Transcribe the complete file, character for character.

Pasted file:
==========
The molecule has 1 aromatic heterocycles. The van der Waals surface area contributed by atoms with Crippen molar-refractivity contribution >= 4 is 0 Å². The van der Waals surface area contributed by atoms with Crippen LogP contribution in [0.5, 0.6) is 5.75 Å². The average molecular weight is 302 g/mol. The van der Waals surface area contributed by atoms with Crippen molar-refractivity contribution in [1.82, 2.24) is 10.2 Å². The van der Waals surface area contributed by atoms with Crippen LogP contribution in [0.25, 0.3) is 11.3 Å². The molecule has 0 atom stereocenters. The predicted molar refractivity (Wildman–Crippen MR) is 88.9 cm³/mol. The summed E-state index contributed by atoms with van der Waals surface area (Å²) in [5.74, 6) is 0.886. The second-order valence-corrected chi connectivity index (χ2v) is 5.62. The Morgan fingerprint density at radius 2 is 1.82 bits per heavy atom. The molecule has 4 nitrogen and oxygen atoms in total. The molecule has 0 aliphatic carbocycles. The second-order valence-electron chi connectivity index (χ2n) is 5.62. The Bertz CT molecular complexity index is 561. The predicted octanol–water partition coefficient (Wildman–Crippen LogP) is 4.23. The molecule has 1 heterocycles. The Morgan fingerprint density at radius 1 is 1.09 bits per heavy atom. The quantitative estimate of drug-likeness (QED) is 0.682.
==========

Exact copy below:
The molecule has 1 aromatic heterocycles. The van der Waals surface area contributed by atoms with Crippen molar-refractivity contribution >= 4 is 0 Å². The van der Waals surface area contributed by atoms with Crippen LogP contribution in [0.5, 0.6) is 5.75 Å². The average molecular weight is 302 g/mol. The van der Waals surface area contributed by atoms with Crippen molar-refractivity contribution in [1.82, 2.24) is 10.2 Å². The van der Waals surface area contributed by atoms with Crippen LogP contribution in [0.25, 0.3) is 11.3 Å². The molecule has 0 atom stereocenters. The predicted molar refractivity (Wildman–Crippen MR) is 88.9 cm³/mol. The summed E-state index contributed by atoms with van der Waals surface area (Å²) in [5.74, 6) is 0.886. The second-order valence-corrected chi connectivity index (χ2v) is 5.62. The Morgan fingerprint density at radius 2 is 1.82 bits per heavy atom. The molecule has 4 nitrogen and oxygen atoms in total. The molecule has 0 aliphatic carbocycles. The second-order valence-electron chi connectivity index (χ2n) is 5.62. The Bertz CT molecular complexity index is 561. The predicted octanol–water partition coefficient (Wildman–Crippen LogP) is 4.23. The molecule has 1 heterocycles. The Morgan fingerprint density at radius 1 is 1.09 bits per heavy atom. The quantitative estimate of drug-likeness (QED) is 0.682.